"Both the menu and the plate are on the table."
Translation:И меню, и тарелка — на столе.
Yes, I noticed after, but Duo doesn't mind not putting comas. In this case, in a russian course, I think it should be important to insist on it because comas are very important. Example: Я тебя люблю больше, чем жизнь (I love you more than life). In english, you wouldn't put a coma there.
Russian punctuation is not easy even for native speakers, so it would be a real pain for learners to use it right. In your example about love and life, the absence of the comma would not make any difference to the meaning (and many Russians would write this sentence without a comma).
Here's an example where the comma is a matter of life and death: Казнить нельзя помиловать:
- Казнить, нельзя помиловать = Put (them) to death; it is not possible to pardon (them)!
- Казнить нельзя, помиловать = It is impossible to put (them) to death, pardon (them)!
It is a classical example of the importance of the comma :-)
No, no, no, I don't say commas are optional. There are rules which you have to follow if you want to write properly. I'm just saying that your example is not very good to demonstrate the importance of comma: both with it or without it the reader will understand you correctly. And so I gave an example when the place of comma can mean life or death for someone.
Yes, the rule is to use the comma with "и ..., и ...".
I was inclined to decline стол as столу. In this case however, it is declined as столе. Is this because it is the prepositional form of стол?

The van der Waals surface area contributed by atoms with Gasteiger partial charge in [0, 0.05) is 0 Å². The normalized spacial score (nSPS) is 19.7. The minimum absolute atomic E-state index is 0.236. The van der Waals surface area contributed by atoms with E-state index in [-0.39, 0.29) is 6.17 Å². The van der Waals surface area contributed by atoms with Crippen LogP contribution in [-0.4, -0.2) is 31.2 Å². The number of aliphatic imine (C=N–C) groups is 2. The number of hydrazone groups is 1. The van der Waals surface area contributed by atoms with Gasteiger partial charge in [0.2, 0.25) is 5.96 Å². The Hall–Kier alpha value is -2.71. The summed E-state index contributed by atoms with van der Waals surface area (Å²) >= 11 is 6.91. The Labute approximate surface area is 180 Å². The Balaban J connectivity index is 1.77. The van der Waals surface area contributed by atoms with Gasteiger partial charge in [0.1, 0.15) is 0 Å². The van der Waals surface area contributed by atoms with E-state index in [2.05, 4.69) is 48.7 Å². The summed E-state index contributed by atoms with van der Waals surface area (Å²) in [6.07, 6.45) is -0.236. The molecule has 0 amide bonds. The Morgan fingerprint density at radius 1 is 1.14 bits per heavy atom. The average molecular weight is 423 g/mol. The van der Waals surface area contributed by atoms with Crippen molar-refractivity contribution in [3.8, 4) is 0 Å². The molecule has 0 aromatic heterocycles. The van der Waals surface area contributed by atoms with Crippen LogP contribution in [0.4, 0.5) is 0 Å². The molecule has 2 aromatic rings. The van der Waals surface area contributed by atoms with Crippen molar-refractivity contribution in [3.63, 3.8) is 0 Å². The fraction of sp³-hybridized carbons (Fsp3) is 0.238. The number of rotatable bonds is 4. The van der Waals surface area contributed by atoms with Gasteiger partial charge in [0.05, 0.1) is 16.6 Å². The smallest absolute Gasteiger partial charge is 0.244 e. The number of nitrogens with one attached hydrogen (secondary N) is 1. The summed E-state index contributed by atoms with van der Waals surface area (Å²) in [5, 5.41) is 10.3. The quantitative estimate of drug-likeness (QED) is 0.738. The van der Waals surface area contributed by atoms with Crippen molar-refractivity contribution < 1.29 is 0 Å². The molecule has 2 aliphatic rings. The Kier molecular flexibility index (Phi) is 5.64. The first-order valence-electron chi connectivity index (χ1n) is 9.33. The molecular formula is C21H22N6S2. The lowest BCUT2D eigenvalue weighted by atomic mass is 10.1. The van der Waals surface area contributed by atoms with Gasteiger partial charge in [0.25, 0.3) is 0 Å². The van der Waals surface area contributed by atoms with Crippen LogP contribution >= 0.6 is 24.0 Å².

I'm asking because I have not yet covered prepositional forms in this course and I have read somewhere that the Russian langued does have them.
I use the mobile version of Duolingo so I cannot see any "tips" or whatever there is. It is kind of strange because when doing the French course in Duolingo I can see tips right in the mobile app. They even have stories there.
В, на, о, при are used with the Prepositional case. In the singular, its endings are -е or -и depending on the type of the noun (e.g., мама→маме, земля→земле, стол→столе, молоко→молоке, лошадь→лошади, Мария→Марии, здание→здании)
(в and на are also used with the Accusative to express direction)
A handful of short consonant-ending masculine nouns use the stressed -у instead of -е when used with в, на or both (e.g., в саду, в лесу, в шкафу, на мосту, в порту, в ряду, на свету, на льду, в раю, в аду).
Fortunately, стол is not one of them.
It's not correct for two reasons. First, since there's more than one object, we have to use the plural form "лежат". Second, unless the plate is upside down, we don't say "лежит" about it, we say "стоит". Menu on the other hand is probably "лежит". If the placement of the two objects is different in this regard it's better to omit the verb whatsoever rather that force the wrong one on one or more of them.